MEXICO CITY — On the eve of this city’s biggest art fair, Zona MACO, the Museo Jumex quietly decided to cancel its upcoming Hermann Nitsch exhibition. The show of work by the controversial Viennese Actionist was set to open on February 27 and would have been his first exhibition ever in Mexico.
Although no official explanation was given, widespread speculation links it to an online petition calling for the exhibition’s cancellation over what it refers to as “the mutilation, beheading, murder and display of the bodies of sentient animals” in Nitsch’s work. The artist’s theatrical “Aktions” have often involved animal carcasses and blood, as well as ritualistic crucifixions. The petition has so far gathered over 5,000 signatures, with anti-Nitsch sentiment also being expressed on twitter with the hashtag #PintaConTuPropiaSangre (paint with your own blood). A counter petition has gathered over 1,500 signatures. According to Animal Politico, Jumex staff has denied that the petition was responsible for the cancellation. Museo Jumex cited only an “administrative situation” in response to Hyperallergic’s request for comment.
In a statement given to Artnet News, Nitsch expressed his sadness over the cancellation, saying he was “deeply hurt.” Calling himself an “animal protector” Nitsch states: “I am a dramatist and a dramatist has to work with the tragic, with death. I try to show the death of animals, the slaughtering of animals. Normally I used carcasses from the butcher for my performances. These animals were slaughtered for food supply for our society. The last slaughtering within my theater happened in 1998, it was performed by a professional butcher under surveillance of a veterinarian with the authorization of the government.”
Many in the Mexican art world have criticized the move by the private museum. Curator and critic Cuauhtémoc Medina expressed his disappointment on twitter calling it “a very sad day for art in Mexico.”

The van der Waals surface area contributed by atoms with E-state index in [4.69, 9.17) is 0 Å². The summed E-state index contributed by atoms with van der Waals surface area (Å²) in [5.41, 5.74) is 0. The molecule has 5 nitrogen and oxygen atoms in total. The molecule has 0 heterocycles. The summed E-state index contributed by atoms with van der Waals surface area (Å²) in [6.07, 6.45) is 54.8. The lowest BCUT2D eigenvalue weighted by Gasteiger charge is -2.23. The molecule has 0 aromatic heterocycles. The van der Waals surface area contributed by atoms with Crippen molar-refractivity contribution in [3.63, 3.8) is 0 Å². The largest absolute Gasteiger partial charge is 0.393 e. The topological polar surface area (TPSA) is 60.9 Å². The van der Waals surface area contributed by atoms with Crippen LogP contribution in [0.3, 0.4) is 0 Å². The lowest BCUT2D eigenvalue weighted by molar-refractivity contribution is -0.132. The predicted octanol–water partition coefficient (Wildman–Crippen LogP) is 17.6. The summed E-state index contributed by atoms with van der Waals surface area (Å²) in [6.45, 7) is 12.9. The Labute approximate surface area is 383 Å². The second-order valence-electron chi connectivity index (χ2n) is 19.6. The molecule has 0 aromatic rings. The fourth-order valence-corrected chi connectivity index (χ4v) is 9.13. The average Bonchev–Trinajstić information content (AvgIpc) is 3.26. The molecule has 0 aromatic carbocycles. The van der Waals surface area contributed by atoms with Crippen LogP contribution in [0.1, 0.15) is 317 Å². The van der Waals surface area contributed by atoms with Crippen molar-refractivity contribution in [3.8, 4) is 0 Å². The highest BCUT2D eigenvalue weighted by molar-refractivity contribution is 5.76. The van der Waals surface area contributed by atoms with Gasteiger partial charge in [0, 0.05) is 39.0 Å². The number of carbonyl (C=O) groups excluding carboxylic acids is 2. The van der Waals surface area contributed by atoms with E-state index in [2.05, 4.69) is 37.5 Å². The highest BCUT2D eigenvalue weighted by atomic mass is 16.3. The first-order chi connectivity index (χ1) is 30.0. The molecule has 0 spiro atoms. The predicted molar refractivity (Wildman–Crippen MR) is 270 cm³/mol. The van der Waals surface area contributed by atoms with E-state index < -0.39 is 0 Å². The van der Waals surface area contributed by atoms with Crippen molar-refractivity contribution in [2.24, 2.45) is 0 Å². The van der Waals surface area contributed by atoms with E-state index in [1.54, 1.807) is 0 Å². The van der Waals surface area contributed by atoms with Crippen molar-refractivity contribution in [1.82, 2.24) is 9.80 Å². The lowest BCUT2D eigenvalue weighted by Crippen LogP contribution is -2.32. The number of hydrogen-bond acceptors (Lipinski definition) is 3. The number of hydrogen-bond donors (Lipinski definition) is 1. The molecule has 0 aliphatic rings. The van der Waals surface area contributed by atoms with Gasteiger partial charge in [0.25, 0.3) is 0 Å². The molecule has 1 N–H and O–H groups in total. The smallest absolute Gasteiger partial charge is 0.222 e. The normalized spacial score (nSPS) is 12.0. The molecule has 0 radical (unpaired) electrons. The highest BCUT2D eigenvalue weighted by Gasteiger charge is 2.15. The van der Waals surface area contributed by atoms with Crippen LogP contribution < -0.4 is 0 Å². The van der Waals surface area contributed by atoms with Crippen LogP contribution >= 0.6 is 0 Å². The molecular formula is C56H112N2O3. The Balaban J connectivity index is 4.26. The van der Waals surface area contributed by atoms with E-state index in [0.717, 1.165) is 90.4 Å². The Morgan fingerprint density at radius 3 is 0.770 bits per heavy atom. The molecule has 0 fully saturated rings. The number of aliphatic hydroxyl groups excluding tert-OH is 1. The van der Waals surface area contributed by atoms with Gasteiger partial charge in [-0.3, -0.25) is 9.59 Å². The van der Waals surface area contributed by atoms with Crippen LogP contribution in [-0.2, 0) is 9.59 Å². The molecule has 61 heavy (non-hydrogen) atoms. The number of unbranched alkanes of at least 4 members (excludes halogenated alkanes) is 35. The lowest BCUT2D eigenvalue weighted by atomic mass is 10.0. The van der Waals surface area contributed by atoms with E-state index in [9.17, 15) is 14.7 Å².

— Cuauhtémoc Medina (@cuauhmedina) January 31, 2015
On Friday the Austrian Ambassador to Mexico, Dr. Eva Hager, released a statement offering support for the artist. In contrast to those who accuse him of animal cruelty, Hager contends that Nitsch’s work reflects a time when the lives of animals were more respected. “Nitsch’s oeuvre critiques precisely the industrial use of animals for public consumption, as well as the attitude of a society that considers animal products as disposable,” she argues.
“It’s very strange, I’m very disappointed, I was really looking forward to it,” said an arts professional in Mexico City, who wished to remain anonymous. “No one understands it, it’s a very Mexican thing,” they said, alluding to the lack of transparency behind the decision.
In place of the Nitsch exhibition, Jumex has announced a group exhibition of works from the collection that will include Wilfredo Prieto, Dieter Roth, Hans-Peter Feldmann Andreas Slominski.
For those wishing to vent their outrage on the dancefloor, an anonymous artist calling himself DJ Hermann Nitsch will be hosting a party at the Secret Disco Bar in Mexico City on Friday, February 13. “The Nitsch expo could have offered an opportunity for confrontation of and reflection on the cruel political violence in Mexico,” they told Hyperallergic, going on to attack the way animals are processed in the country. “Those armchair hypocrites should throw a change.org petition at every mercado in Mexico while they’re at it.”